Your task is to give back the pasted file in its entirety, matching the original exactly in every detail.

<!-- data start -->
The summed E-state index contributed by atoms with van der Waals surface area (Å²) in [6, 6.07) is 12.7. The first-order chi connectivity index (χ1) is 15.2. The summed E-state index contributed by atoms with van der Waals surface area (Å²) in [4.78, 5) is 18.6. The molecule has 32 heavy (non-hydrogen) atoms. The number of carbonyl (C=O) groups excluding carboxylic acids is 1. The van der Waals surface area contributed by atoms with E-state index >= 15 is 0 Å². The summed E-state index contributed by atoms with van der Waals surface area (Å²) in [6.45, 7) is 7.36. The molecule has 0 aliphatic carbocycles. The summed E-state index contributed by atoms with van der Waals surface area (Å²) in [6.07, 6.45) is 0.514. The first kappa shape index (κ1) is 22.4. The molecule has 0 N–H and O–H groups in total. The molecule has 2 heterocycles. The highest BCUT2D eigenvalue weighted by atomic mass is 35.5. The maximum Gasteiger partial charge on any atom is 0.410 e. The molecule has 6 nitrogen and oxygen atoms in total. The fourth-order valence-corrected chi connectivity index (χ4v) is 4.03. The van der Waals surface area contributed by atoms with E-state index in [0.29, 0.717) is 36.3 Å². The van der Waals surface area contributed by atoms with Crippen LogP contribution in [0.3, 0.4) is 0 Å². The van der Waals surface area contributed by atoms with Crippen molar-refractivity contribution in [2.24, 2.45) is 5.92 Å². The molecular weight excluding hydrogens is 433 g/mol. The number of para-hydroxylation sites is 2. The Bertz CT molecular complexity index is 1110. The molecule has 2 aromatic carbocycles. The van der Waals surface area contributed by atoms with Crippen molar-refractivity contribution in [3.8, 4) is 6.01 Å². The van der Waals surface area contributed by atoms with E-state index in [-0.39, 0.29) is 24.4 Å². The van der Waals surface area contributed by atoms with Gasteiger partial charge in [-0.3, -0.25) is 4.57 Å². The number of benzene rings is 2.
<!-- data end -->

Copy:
The summed E-state index contributed by atoms with van der Waals surface area (Å²) in [6, 6.07) is 12.7. The first-order chi connectivity index (χ1) is 15.2. The summed E-state index contributed by atoms with van der Waals surface area (Å²) in [4.78, 5) is 18.6. The molecule has 32 heavy (non-hydrogen) atoms. The number of carbonyl (C=O) groups excluding carboxylic acids is 1. The van der Waals surface area contributed by atoms with E-state index >= 15 is 0 Å². The summed E-state index contributed by atoms with van der Waals surface area (Å²) in [6.45, 7) is 7.36. The molecule has 0 aliphatic carbocycles. The summed E-state index contributed by atoms with van der Waals surface area (Å²) in [6.07, 6.45) is 0.514. The first kappa shape index (κ1) is 22.4. The molecule has 0 N–H and O–H groups in total. The molecule has 2 heterocycles. The highest BCUT2D eigenvalue weighted by atomic mass is 35.5. The maximum Gasteiger partial charge on any atom is 0.410 e. The molecule has 6 nitrogen and oxygen atoms in total. The fourth-order valence-corrected chi connectivity index (χ4v) is 4.03. The van der Waals surface area contributed by atoms with E-state index in [0.29, 0.717) is 36.3 Å². The van der Waals surface area contributed by atoms with Crippen LogP contribution in [0.3, 0.4) is 0 Å². The van der Waals surface area contributed by atoms with Crippen molar-refractivity contribution in [2.24, 2.45) is 5.92 Å². The molecular weight excluding hydrogens is 433 g/mol. The number of para-hydroxylation sites is 2. The Bertz CT molecular complexity index is 1110. The molecule has 2 aromatic carbocycles. The van der Waals surface area contributed by atoms with Crippen molar-refractivity contribution in [3.8, 4) is 6.01 Å². The van der Waals surface area contributed by atoms with E-state index in [-0.39, 0.29) is 24.4 Å². The van der Waals surface area contributed by atoms with Gasteiger partial charge in [-0.3, -0.25) is 4.57 Å². The number of benzene rings is 2.